Review of Oz the Great and Powerful

Review of Oz the Great and Powerful
Sometimes finding a movie that the whole family can enjoy is a particular challenge, especially if the whole family includes Mom, Dad, brothers, and sisters. Granted, there are some moms who enjoy Transformers-esque explosions and stories and there are some dads who sided with Team Gale or Team Peeta, but, in general, when moms and dads go to the family movie, it's with the understanding that next time, it will be the boys'/girls' turn to choose.

Every so often, though, there is that movie that strikes a chord and thrills the whole family, young and old, male and female. Oz the Great and Powerful is one such movie. Because The Wizard of Oz is such a perennial favorite, generation after generation, the writers and producers of Oz the Great and Powerful had to tread a very fine line when making the film. Naturally, they wanted to tell their own story, but, just as naturally, they didn't want to alienate anyone with a passionate attachment to the original classic, either book or movie. Just as importantly, Disney, the studio behind the new Oz does not own the rights to the 1939 movie, The Wizard of Oz - Warner Brothers does - which provides an even more important reason for Oz the Great and Powerful’s team to walk that fine line between respect for the original and making their own mark.

Fortunately, they succeed marvelously. In a movie that tells the story of how the wizard comes to Oz, meets the three (!) witches, and establishes himself as the Wonderful Wizard of Oz in the Emerald City, the movie answers questions you likely never even knew you had. It also fleshes out the rather amorphous character of the wizard, who, at least in the 1939 movie, is disappointingly dealt with.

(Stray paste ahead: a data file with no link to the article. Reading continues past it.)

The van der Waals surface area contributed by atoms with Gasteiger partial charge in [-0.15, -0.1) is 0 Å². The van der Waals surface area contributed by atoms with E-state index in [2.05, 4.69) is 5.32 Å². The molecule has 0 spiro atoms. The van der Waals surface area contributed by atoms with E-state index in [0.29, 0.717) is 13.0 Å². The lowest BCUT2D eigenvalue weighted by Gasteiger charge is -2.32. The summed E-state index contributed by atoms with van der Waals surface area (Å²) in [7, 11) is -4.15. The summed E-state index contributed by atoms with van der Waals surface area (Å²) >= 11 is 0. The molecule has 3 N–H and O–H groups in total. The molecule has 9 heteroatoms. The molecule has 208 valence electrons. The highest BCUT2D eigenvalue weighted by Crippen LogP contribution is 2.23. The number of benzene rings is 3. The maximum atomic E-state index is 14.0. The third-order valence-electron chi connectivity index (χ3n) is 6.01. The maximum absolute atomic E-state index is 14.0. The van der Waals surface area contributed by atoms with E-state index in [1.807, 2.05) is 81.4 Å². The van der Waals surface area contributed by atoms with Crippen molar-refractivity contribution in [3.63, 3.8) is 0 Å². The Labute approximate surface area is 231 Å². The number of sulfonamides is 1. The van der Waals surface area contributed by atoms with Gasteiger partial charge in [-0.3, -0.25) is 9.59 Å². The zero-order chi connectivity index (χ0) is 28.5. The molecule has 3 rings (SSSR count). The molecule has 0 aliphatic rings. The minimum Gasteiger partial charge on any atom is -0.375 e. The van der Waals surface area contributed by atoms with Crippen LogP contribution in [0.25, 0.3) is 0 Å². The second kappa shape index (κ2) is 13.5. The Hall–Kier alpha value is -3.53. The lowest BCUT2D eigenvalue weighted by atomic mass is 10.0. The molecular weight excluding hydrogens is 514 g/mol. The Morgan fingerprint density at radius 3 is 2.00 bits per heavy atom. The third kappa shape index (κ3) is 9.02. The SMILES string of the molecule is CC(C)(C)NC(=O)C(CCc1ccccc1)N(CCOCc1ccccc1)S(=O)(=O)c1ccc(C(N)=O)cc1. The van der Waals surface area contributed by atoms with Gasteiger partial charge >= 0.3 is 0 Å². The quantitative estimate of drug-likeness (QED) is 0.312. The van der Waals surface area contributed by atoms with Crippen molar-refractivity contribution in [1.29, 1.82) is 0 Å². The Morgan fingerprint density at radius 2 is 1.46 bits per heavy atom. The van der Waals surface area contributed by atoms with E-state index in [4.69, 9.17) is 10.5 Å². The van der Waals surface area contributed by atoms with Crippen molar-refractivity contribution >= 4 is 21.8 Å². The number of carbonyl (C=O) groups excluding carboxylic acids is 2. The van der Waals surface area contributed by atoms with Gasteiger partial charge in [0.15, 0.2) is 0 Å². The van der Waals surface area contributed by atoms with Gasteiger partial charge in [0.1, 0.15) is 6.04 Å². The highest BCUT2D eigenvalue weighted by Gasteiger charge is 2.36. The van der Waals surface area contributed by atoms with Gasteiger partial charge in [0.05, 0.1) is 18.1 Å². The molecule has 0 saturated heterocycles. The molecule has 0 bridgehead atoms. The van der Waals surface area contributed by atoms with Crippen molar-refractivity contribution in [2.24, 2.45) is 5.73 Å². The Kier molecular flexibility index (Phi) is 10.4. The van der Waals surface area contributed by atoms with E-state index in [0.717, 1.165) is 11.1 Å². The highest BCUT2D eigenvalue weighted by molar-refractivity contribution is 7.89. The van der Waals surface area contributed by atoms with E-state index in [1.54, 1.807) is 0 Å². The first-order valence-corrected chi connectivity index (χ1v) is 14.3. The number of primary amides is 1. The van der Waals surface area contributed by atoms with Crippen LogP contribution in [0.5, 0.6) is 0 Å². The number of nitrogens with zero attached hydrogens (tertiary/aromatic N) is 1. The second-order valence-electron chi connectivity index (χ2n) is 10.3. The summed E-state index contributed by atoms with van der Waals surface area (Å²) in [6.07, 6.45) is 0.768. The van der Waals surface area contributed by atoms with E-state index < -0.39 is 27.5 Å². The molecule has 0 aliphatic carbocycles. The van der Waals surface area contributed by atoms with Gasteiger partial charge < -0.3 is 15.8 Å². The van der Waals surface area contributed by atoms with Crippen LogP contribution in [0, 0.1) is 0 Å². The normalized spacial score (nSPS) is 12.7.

So what makes the movie such a winner for boys? First of all, the special effects are dazzling. If you have the opportunity to see the movie in 3D, do. Not all movies are worth the added cost, but this one is. There are a couple of pleasingly startling moments which should please older boys (9 and up), but shouldn't be too scary for younger ones to handle (7 and up). The 3D features of the movie are not limited to scary things jumping out at you, though. In Oz, beautiful flowers open up toward you, birds (nice ones!) fly at you, and fog seems to envelop you. You truly do enter the movie - you enter the world of Oz.

Are there morals and messages that you can discuss with your sons? Definitely. The wizard experiences a transformation from shallow and self-interested to, well, the Wonderful Wizard of Oz. His thoughtlessness and self-centeredness, which seem relatively benign, have tragic consequences for the whole land of Oz in general, and for one person in particular.

You won’t feel like you have to discuss anything, though, to thoroughly enjoy Oz the Great and Powerful. It can be enjoyed purely on the level of an entertaining movie. Young or old, your sons will get the point that teamwork can overcome obstacles and that sometimes faith in a less-than-perfect hero is not misplaced. If you’re looking for a movie that the whole family can enjoy over Spring Break, give Oz the Great and Powerful a try.

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